amount is a contribution. An incorporated business may not exceed the limits since
    contributions from corporations are prohibited.
    Legal and Accounting Services
    Businesses, including corporations, may support candidates in yet another way.
    If the business employs individuals who perform legal or accounting services,
    the business may provide these services free to a political committee as long as
    certain qualifications are met:
    -First, the firm may provide services to a candidate committee or PAC only for the purpose
    of helping the committee comply with the Federal campaign finance law.
    -Second, services on behalf of a party committee may be provided for any purpose that does
    not directly further the election of a Federal candidate.
    -Third, the firm must use its own regular employees (not outside consultants) to perform
    the service. The business may not hire additional personnel to free regular employees
    to provide the service.
    -Fourth, the recipient committee must report the value of the service
    (the amount paid by the employer).
    Of course, when an individual personally volunteers legal or accounting
    services to a committee, the above restrictions do not apply.
    Independent Expenditures
    Independent expenditures provide yet another way to support Federal candidates.
    An independent expenditure is money spent for a communication that expressly
    advocates the election or defeat of a clearly identified Federal candidate.
    It is “independent” only if the individual making the expenditure does not coordinate
    or consult in any way with the candidate or campaign (or agent of the candidate or
    campaign) benefiting from the communication. Independent expenditures are not
    considered contributions and are unlimited. You may spend any amount on each
    communication as long as the expenditure is truly independent.
    You may, for example, pay for an advertisement in a newspaper or on the radio
    urging the public to vote for the candidate you want elected. Or you may produce
    and distribute posters or yard signs telling people not to vote for a candidate you oppose.
    When making an independent expenditure, you must include a notice stating that
    you have paid for the communication and that it is not authorized by any candidate’s
    committee. (For specific disclaimer requirements, please consult the
    “Special Notices on Political Ads and Solicitations” brochure.) Additionally, once
    you spend more than $250 during a calendar year on independent expenditures
    with respect to a given election, you must file a report with the Federal Election
    Commission (either FEC Form 5 [PDF]), or a signed statement containing the same information).
    Because this brief explanation does not cover all you need to know about
    independent expenditures, contact the Commission for more information.
    Acting as a Group
    If you and other individuals act together as a group to conduct activities to influence
    a Federal election, the group may become a “political committee.”
    In general, a group that raises or spends over $1,000 per year to influence
    Federal elections must register, keep records on financial transactions and file
    reports on the committee’s activities.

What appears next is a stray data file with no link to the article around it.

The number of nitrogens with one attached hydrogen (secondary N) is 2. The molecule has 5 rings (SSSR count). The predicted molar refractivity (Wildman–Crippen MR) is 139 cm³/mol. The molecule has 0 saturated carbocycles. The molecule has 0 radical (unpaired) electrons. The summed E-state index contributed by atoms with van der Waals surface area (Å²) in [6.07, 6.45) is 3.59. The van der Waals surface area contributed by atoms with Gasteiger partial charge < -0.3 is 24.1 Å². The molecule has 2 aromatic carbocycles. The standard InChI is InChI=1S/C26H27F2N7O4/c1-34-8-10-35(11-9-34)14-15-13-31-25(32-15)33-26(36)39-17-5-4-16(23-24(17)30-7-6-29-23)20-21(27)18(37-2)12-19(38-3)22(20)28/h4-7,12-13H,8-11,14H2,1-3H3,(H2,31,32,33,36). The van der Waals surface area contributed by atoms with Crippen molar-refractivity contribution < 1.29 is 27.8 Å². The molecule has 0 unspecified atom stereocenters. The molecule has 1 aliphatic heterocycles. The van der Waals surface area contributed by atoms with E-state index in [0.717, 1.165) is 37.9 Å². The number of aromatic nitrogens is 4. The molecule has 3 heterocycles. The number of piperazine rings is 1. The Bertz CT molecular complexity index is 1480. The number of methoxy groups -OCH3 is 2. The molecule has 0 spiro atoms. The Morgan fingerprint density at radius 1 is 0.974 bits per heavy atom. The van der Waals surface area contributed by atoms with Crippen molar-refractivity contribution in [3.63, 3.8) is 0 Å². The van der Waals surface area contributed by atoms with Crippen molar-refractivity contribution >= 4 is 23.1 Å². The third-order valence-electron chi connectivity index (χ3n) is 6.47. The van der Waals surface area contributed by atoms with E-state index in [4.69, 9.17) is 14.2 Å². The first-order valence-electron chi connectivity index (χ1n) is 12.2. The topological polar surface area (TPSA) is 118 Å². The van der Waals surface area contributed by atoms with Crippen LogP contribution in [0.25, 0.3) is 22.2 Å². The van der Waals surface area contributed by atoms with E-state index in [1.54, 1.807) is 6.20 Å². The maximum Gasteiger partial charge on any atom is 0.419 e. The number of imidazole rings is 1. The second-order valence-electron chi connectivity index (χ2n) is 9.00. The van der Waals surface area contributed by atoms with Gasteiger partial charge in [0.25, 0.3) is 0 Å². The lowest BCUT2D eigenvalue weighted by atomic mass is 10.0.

If you are interested in forming a group to participate in Federal elections
    and anticipate raising or spending more that $1,000 during a calendar year,
    you should write or phone the Commission and request materials to register
    the group as a political committee.
    http://www.fec.gov
    Campaign Finance Information
    The Federal campaign finance law requires many participants in the election
    process to submit reports on their financial activity. These reports are then put
    on the public record. Generally, an individual is not required to report. Political
    committees, however, must file detailed reports on the money they raise and spend.
    You, as an individual contributor, will be asked to provide information to the recipient
    committee for its reports.
    Contributor Information
    If you contribute more than $200 to a committee, the committee is required to use
    its best efforts to collect and publicly disclose on a financial report your name,
    address, occupation and employer, as well as the date and amount of your contribution.
    Committees sometimes request this information even for smaller contributions,
    since the $200 reporting threshold applies to your total contributions to one committee
    during a calendar year. For example, you may make several small contributions
    to a committee during a year. Once these contributions add up to over
    $200, the committee must report the contributor information.
    Note that if you collect and forward contributions to a committee, you must transmit
    them within a specified period of time and must also provide the committee
    with certain information on the contributors. Additionally, you may
    have reporting obligations. For more details, contact the FEC.
    http://www.fec.gov

    The Commission’s Information Division answers questions on the Federal campaign finance law.
    Call or write the agency (see below); FEC staff are waiting to help you.
    Federal Election Commission
    999 E Street, N.W.
    Washington, D.C. 20463
    Telephone: 202-694-1100
    Toll Free: 800-424-9530
    TDD (for the hearing impaired): 202-219-3336
    E-mail: info@fec.gov
    Federal Employees and the Hatch Act
    Although the Hatch Act does not prohibit contributions, it does ban
    or restrict certain partisan political activities conducted by Federal employees.
    Some Federal government agencies place additional limits on the
    political activity of their employees. For more information, contact
    your agency’s ethics officer. For information on the Hatch Act, contact the:
    Office of Special Counsel
    U.S. Merit Systems Protection Board
    1730 M Street, N.W.
    Washington, D.C. 20036
    Telephone: 202-653-7143
    Toll Free: 800-854-2824
    ________________________
    UNITED STATES MARIJUANA PARTY IN VERMONT
    http://usmjp.com
    ________________________
    THE LEGALIZE MARIJUANA PARTY IN NEW JERSEY
    http://tlmp.org